On the Heels of Typhoon Haiyan
City officials knew Typhoon Haiyan was a severe storm, but many vulnerable Filipinos underestimated its impending devastation.
ADRA helps victims rebuild
In the first week of November 2013, the Philippines sat directly in the path of one of the most brutal typhoons ever to hit the archipelago. City officials knew Typhoon Haiyan was a severe storm, but many vulnerable Filipinos underestimated its impending devastation.
One such family was Juan and Amalia Bayot and their daughter, Joy, who live on Iloilo Island. Farmers by profession, they weather some 20 storms every year, and they didn’t think Haiyan would be any different. Doing what they could to protect their property, they hunkered down to wait out the typhoon.
But hours before Haiyan finally hit, they heard a loud banging on their door. Outside stood a city official.
“He told us that if we stayed in our house, it could fall down on us and badly injure or kill us,” said Amalia. “He insisted that we leave right away.”
As the morning of November 8 dawned on the Philippines, Haiyan had already begun its massive devastation. Storm surge and rain flooded streets and homes, and cars were blown away by the wind. More than 4 million people were displaced, and 1.1 million had damaged or destroyed homes. Dead bodies lined the streets of major cities.
“When we returned to our house, there was nothing left,” said Amalia with tears welling up in her eyes. “We have no home, we have no food. I don’t know how we will start over.”
Meanwhile, workers and volunteers at the Adventist Development and Relief Agency (ADRA) International office in Maryland, U.S.A., were sending and receiving a flurry of email updates on the status of the cyclone. The United States military’s Joint Typhoon Warning Center in Hawaii recorded that the typhoon had sustained winds of 194 miles per hour and gusts of 236 miles per hour, equivalent to a category 5 hurricane. Forecasters also reported a storm surge of about 23 feet.
Among those responding was Denison Grellmann, former senior program manager at ADRA International and the new ADRA Philippines country director.Assigned to help the ADRA Philippines team, he prepared for the 30-hour trip to Manila.
“The ADRA Philippines workers had already been out in the field and seen the damage by the time I arrived,” Denison said. “Together with Adventist Community Services volunteers, we conducted rapid assessments to find out what people needed most—food, water, and shelter—and then immediately started meeting those needs.”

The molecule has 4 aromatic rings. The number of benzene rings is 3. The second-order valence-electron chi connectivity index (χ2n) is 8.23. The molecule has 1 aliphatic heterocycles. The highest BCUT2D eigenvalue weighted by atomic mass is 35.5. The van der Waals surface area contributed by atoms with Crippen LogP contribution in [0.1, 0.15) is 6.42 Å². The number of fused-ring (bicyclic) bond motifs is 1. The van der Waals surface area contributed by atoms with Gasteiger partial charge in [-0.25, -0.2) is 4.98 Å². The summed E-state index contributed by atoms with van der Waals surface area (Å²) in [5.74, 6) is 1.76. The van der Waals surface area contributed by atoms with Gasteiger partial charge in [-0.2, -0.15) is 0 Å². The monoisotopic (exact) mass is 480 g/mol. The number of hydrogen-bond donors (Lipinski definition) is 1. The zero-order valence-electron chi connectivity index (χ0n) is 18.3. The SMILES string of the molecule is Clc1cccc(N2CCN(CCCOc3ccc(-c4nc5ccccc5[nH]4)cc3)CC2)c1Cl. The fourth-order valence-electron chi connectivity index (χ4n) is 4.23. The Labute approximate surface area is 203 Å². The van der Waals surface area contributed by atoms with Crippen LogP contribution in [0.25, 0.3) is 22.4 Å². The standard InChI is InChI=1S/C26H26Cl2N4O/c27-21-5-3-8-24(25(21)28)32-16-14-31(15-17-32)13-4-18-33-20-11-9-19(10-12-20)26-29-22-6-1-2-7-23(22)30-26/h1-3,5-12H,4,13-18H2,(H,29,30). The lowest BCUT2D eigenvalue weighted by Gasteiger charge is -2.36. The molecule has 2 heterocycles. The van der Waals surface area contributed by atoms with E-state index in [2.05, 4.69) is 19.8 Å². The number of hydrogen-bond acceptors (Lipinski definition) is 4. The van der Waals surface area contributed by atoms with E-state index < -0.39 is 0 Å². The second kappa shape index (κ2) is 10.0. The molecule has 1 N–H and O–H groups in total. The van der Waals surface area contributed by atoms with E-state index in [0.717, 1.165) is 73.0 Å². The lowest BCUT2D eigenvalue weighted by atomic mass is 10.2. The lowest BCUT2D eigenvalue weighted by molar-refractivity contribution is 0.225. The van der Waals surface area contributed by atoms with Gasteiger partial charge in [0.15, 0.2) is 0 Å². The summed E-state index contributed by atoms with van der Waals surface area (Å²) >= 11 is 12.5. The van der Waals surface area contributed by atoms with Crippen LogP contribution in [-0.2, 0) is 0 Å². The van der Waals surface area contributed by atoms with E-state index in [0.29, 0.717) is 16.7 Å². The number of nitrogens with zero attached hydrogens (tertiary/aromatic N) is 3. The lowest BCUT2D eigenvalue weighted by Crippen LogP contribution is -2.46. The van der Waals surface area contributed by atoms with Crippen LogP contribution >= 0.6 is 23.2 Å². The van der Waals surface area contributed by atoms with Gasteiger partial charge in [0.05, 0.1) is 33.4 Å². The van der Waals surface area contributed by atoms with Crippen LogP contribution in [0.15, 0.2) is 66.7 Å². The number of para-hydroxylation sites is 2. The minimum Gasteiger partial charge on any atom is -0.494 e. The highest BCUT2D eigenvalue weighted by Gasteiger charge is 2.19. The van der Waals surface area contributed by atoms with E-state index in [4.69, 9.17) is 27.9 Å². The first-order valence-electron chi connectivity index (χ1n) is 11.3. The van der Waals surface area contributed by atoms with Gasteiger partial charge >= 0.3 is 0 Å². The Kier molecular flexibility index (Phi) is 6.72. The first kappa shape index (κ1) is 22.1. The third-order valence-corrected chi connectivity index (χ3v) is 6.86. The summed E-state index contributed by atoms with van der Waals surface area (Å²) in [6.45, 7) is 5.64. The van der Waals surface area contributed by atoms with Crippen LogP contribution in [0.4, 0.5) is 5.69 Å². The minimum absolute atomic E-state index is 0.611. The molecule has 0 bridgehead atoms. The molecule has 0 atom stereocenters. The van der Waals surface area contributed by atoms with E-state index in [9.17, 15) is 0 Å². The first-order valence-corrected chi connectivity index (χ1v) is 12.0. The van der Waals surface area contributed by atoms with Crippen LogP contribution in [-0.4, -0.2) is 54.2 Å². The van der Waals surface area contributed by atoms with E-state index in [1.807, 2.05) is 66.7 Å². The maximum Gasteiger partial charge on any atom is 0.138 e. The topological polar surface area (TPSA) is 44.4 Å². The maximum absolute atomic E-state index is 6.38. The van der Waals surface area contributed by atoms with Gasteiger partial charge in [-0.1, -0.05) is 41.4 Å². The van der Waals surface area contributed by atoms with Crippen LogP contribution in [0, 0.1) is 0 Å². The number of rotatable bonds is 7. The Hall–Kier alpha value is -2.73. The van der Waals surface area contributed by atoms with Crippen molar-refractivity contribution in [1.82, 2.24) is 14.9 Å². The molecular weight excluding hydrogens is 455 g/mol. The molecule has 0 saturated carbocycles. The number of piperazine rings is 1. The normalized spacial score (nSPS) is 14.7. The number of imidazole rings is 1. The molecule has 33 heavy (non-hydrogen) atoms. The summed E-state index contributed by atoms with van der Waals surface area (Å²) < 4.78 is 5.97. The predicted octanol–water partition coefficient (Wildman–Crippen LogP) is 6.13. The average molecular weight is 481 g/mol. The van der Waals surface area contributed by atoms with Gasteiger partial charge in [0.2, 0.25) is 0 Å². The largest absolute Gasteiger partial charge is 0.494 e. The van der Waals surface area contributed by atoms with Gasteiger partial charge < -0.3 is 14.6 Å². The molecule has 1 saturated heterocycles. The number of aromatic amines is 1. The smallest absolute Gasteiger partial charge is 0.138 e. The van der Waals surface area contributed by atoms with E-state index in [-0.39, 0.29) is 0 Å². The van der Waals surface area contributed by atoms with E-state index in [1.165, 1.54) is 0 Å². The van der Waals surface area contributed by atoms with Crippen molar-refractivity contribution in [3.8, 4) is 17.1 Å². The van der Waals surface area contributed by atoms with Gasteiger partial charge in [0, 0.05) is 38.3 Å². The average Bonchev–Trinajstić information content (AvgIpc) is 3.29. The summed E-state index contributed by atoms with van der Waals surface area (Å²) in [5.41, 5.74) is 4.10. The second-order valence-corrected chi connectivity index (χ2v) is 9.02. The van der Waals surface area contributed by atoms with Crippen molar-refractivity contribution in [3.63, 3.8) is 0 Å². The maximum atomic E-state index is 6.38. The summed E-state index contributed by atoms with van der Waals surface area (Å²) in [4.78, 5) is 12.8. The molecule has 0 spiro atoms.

Denison was startled by the degree of destruction caused by Haiyan. “We’re seeing a greater frequency and intensity of disasters,” he said, “and we know this will increase as time goes on. More and more people will be affected, and it’s our responsibility as a church to make sure we minimize suffering.”
Denison and ADRA workers coordinated with local government, United Nations organizations, and donors to begin distributing food and water purification kits to families, including Juan, Amalia, and Joy. “The food we’re receiving really helps us,” said Amalia.
The kind of work that Denison does through ADRA touches people all over the world during their most difficult times. “ADRA and the church as a whole need to be the first responders,” Denison said. “We help people because it’s the right thing to do.”
ADRA is committed to helping the victims of Haiyan rebuild their lives. “Even after many organizations have left the Philippines, ADRA will continue our work there,” said Jonathan Duffy, president of ADRA International. “Our country office has been there for 30 years and will keep helping victims by assisting with building shelters, food for work programs, and clean water distribution. We’re also identifying people who have lost their livelihoods so that we can help them have the necessary materials to continue their businesses.”
Denison believes that when people are hurting, they really want to know that someone cares. “Actions speak louder than words,” he said, “and when people see that we truly care about helping them rebuild their lives, they will see a reflection of God in our service.”
Mission to the Cities is the church's initiative to reach out to the world's largest cities. A vital part of that initiative is establishing Life Hope Centers, wholistic ministry centers that put Christ’s method of ministry into practice. Your Global Mission donations help support Life Hope Centers. To learn more about their ministry or to support their work, please visit MissionToTheCities.org.
The Adventist Development and Relief Agency (ADRA) is the global humanitarian organization of the Seventh-day Adventist Church. ADRA represents the unconditional love of Jesus through a broad spectrum of development and emergency relief programs in more than 120 countries around the world. Your mission offerings help support ADRA. To learn more, please visit www.adra.org.
Natalia Lopez-Thismon is a communications specialist at ADRA international in Silver Spring, Maryland.
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